biblical text of the Arami Oved Avi passage. In aword, we engage in Mikra. In this respect the Ha-vaat Bikkurim and the Seder night are identical.2) At this stage, however, the two rituals partcompany. In the act of Havaat Bikkurim, the To-rah only required that a text be recited. There isno requirement that it be translated or elaboratedupon. In contrast, on the Seder night there areadditional demands. The Mitzva of Sippur YetziatMitzrayim at the Seder is basically an act of Tal-mud Torah. Talmud Torah involves within itelaboration and exegesis. The Mishna in Pesachim(10:4) mandates: "And he explains and elaboratesfrom Arami Oved Avi until he concludes thewhole portion." The Mishna speaks of "Limud,"which involves translation, asking of questionsand conceptualization. In fact, the core of Mag-gid is a systematic exegesis and discussion ofevery word of the Arami Oved Avi passage. Weengage in a Torah sheBaal Peh analysis, of a To-rah sheBikhtav text.This analysis utilizes all the elements thatcomprise Torah sheBaal Peh. For our purposesthese elements may be subdivided into three dif-ferent areas. The first is Midrash. This refers tothe exegesis of biblical verses in accordance withthe hermeneutical rules set down by our sages(e.g. the Thirteen Middot of Rabbi Yishmael, theThirty-two Middot of Rabbi Eliezer).The second category is Mishna. This refers tothe set laws and statements cited in the Mish-nayot and Memrot.Finally, we have Gemara, which refers to ha-lakhic analysis and conceptualization. Rashi invarious places in the Talmud translates Gemara as —the Sevarot —the logical basis for the laws ofthe Mishna. However, the most full and eloquentdefinition is given by Rambam in Hilkhot Tal-mud Torah (1:11): "And one is obligated to ap-portion his time of study, so that he spends onethird of his time studying Torah sheBikhtav, an-other third, Torah sheBaal Peh, and one third inunderstanding and trying to see the developmentfrom one step to another from beginning to end,and he should compare cases and derive one ideafrom another; these elements are called Gemara."In the Haggada we find that all three areas ofthe oral law are used and applied. Firstly, we haveMidrash. As was quoted above, the Arami OvedAvi passage is interpreted and explained throughthe different devices of Midrash. Secondly, theHagadda includes a number of passages ofMishna, of set halakhot and statements. Examplesinclude the passage taken from the Mishna inPesachim (10:5) "Rabban Gamliel used to say,anyone who has not said these three things atPassover has not fulfilled his obligation, etc.," andthe response to the wise son "And you shall eventell him, (all the halakhot including) "We do noteat any food after the eating of the Afikoman,"which is a law found in the Mishna in Pesachim(10:8). Finally, the Haggada contains elements of"Gemara," of logical deductions and inferences.An example of this is the passage "Therefore, it isour duty to thank, praise..." which is a logicalconclusion based upon the reading of the imme-diately preceding Halakhot (i.e. Pesach, Matzaand Marror). Thus the Haggada not only involvesMikra, but also Limud. In fact the word Haggadaand its root "Haged" imply not only telling, butalso an act of study and Talmud Torah, as wefind prior to Matan Torah when the Almightycommands Moshe, "Thus shall you say to theHouse of Yaakov and tell (vetaggid) to the Chil-dren of Israel" (Shemot 19:3).3) It is not enough, however, for the Jew to bea student the night of the Seder; he must alsobecome a teacher. This reflects the third aspect ofthe Haggada—Masora. The Jew must teach hischildren and others about the glorious event thatoccurred in Egypt long ago. The Haggada, beforethe passage about the four sons, included the por-tion "Blessed be the Omnipotent. Blessed be Hewho hath given the Torah to his people Israel.Blessed be He, etc." What, in fact, is this passage?In a word, it is a short version of Birkat haTorah —the blessing made on the Torah. If we carefullyexamine the Torah blessings, in general, we seethat they, too, stress the aspect of Masora, thepassing on of tradition. We state "And the houseof Israel. And we and our children and our chil-dren's children should all be privileged to knowyour name, and be students of your Torah for itsown sake." Moreover, at the close of the blessingwe say, "Blessed by the Lord, who teaches Torahto His people, Israel." It is as if the Almightyhimself becomes part of that Masora community.After this blessing, appears the passage about thefour sons, which concretizes the notion of teach-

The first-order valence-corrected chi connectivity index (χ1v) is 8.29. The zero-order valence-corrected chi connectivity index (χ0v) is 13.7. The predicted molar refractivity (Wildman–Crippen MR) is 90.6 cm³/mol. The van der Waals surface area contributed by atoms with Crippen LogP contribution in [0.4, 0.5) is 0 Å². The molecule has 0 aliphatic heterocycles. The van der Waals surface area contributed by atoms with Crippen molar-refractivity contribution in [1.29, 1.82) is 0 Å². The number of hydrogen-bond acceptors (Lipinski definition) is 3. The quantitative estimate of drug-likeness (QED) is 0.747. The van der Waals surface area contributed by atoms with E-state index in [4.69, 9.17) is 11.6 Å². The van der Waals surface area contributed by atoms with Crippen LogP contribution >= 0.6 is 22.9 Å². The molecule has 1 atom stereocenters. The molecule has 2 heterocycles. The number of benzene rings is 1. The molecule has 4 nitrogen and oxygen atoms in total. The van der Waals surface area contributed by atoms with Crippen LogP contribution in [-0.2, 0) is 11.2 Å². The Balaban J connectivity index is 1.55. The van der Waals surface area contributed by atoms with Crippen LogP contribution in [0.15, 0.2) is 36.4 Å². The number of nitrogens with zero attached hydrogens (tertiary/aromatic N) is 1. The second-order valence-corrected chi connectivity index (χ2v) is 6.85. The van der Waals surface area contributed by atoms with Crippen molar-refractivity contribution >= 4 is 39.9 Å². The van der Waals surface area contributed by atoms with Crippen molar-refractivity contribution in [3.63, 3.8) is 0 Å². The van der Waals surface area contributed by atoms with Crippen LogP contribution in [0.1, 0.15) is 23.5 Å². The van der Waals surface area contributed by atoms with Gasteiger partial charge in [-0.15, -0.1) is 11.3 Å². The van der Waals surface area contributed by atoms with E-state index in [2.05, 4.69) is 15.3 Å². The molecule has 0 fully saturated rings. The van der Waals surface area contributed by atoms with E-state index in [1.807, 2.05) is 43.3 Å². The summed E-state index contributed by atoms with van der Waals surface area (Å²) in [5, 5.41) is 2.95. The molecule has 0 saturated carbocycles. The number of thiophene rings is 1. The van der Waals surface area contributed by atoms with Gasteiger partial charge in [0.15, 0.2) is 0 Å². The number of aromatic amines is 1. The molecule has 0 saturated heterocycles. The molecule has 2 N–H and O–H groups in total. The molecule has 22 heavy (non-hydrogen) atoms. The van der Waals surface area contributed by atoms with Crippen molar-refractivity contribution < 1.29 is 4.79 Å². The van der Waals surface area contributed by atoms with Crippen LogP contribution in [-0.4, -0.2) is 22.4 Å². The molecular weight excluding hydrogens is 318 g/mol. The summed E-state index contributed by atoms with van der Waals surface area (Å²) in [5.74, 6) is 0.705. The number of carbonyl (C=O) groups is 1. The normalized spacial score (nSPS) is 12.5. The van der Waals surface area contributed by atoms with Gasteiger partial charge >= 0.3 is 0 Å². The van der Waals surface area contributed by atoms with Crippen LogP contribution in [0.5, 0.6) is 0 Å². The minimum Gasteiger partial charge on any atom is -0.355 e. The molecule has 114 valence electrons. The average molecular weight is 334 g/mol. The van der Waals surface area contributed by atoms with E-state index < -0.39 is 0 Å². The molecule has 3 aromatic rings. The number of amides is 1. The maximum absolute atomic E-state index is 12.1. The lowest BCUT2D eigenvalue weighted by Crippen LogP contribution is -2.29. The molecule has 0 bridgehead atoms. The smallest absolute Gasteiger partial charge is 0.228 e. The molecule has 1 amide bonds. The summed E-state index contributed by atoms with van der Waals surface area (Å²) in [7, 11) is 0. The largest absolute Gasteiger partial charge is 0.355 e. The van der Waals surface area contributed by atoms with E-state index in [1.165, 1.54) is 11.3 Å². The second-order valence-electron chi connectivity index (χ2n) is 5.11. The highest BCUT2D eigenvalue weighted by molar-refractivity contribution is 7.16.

– Divrei Torah from our Roshei Yeshiva